Net Investment Income Tax Final Regulations - Application to Trusts and Estates

Application to Trusts and Estates

Section 1402(a)(1) of the Health Care and Education Reconciliation Act of 2010. [Pub. L. 111-152, 124 Stat. 1029] added IRC § 1411 effective for taxable years beginning after December 31, 2012.  IRC § 1411 imposes a 3.8 percent tax on certain individuals, estates, and trusts. On November 26, 2013, the IRS published final regulations interpreting and applying IRC § 1411. These regulations are generally effective for tax years beginning after December 31, 2013 but taxpayers may, subject to some limitations, apply these regulations for tax years beginning after December 31, 2012. [Treas Reg § 1.1411-1(f). But see Treas Reg § 1.1411-3(d) which specifically provides that Treas Reg § 1.1411-3(f) 

applies to the taxable years of charitable remainder trusts that begin after December 31, 2012.]

In the case of an estate or trust, IRC § 1411(a)(2)  imposes a tax (in addition to any other tax imposed by subtitle A of the Internal Revenue Code) for each taxable year equal to 3.8 percent of the lesser of: (A) the estate's or trust's undistributed net investment income, or (B) the excess (if any) of (i) the estate's or trust's adjusted gross income (as defined in IRC § 67(e)) for such taxable year, over (ii) the dollar amount at which the highest tax bracket in IRC § 1(e) begins for such taxable year. With regard to this dollar amount, in the case of an estate or trust that has a short taxable year, the dollar amount is not reduced or prorated. [Treas Reg § 1.1411-3(a)(2).] For 2013, the highest tax bracket for an estate or trust is 39.6 percent and the estate's or trust's taxable income begins to be taxed at that rate once it exceeds $11,950. [IRC § 1(e).]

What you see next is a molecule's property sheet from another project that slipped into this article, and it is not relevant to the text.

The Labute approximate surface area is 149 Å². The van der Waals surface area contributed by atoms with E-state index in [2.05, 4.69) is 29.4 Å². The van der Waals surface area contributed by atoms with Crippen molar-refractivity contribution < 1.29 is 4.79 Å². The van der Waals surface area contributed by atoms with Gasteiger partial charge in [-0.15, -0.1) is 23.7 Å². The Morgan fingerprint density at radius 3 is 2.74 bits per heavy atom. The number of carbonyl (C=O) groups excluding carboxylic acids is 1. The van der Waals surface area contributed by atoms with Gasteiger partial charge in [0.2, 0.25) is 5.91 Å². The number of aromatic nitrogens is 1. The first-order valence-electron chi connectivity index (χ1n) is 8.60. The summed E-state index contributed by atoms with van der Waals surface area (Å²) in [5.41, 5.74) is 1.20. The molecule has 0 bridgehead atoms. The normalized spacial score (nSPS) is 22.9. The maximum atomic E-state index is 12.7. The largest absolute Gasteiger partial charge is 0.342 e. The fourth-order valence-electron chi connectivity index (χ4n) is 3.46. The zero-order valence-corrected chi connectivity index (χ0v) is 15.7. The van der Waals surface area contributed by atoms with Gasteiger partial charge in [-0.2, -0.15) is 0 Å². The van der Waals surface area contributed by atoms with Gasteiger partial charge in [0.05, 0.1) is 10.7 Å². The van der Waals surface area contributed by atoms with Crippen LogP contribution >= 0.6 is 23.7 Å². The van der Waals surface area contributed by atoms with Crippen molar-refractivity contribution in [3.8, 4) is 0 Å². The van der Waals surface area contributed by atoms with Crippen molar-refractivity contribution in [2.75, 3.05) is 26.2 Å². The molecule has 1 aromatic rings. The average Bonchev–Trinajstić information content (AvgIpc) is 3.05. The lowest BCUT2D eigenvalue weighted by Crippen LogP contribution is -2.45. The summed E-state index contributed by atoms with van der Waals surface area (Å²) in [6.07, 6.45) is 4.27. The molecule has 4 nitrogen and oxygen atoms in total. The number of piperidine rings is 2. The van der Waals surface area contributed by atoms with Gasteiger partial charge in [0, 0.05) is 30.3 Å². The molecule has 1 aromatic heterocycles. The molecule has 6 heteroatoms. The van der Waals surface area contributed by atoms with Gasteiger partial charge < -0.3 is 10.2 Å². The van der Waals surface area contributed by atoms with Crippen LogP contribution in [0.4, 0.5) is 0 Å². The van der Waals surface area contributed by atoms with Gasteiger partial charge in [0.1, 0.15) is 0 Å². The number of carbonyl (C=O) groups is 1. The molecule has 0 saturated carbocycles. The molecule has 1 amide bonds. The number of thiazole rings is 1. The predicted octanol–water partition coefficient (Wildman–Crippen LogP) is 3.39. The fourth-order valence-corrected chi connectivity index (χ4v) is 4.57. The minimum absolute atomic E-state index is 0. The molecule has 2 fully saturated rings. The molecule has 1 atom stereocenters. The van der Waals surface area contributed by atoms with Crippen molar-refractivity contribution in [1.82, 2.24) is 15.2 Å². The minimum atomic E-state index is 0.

Congress did not provide a rule specifying the particular trusts subject to I.R.C. Section 1411. The final regulations, however, specifically provide that I.R.C. Section 1411 and the regulations thereunder "will apply to all estates and trusts that are subject to the provisions of Part I of Subchapter J of Chapter 1 of Subtitle A of the Internal Revenue Code, unless specifically exempted." [Treas Reg § 1.1411-3(a)(1).] The regulations [Treas Reg § 1.1411-3(b)(1)] specifically provide that [certain] trusts are not subject to the tax imposed by IRC § 1411[.]

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Special Rules for Charitable Remainder Trusts